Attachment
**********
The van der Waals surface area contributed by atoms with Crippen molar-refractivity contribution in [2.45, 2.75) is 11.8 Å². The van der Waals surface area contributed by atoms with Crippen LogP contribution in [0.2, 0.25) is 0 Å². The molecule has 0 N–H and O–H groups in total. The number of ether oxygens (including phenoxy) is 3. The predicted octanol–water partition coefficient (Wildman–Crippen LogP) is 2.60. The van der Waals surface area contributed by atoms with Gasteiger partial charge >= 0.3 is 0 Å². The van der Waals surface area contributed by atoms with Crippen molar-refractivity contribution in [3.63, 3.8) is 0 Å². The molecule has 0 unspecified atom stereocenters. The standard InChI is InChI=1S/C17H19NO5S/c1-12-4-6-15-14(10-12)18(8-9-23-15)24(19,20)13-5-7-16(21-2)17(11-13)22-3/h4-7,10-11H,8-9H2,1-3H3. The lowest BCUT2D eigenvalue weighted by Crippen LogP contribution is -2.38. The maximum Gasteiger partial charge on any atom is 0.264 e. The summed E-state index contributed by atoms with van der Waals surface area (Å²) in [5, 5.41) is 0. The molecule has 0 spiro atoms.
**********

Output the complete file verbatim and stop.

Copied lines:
The van der Waals surface area contributed by atoms with Crippen molar-refractivity contribution in [2.45, 2.75) is 11.8 Å². The van der Waals surface area contributed by atoms with Crippen LogP contribution in [0.2, 0.25) is 0 Å². The molecule has 0 N–H and O–H groups in total. The number of ether oxygens (including phenoxy) is 3. The predicted octanol–water partition coefficient (Wildman–Crippen LogP) is 2.60. The van der Waals surface area contributed by atoms with Gasteiger partial charge >= 0.3 is 0 Å². The van der Waals surface area contributed by atoms with Crippen molar-refractivity contribution in [3.63, 3.8) is 0 Å². The molecule has 0 unspecified atom stereocenters. The standard InChI is InChI=1S/C17H19NO5S/c1-12-4-6-15-14(10-12)18(8-9-23-15)24(19,20)13-5-7-16(21-2)17(11-13)22-3/h4-7,10-11H,8-9H2,1-3H3. The lowest BCUT2D eigenvalue weighted by Crippen LogP contribution is -2.38. The maximum Gasteiger partial charge on any atom is 0.264 e. The summed E-state index contributed by atoms with van der Waals surface area (Å²) in [5, 5.41) is 0. The molecule has 0 spiro atoms.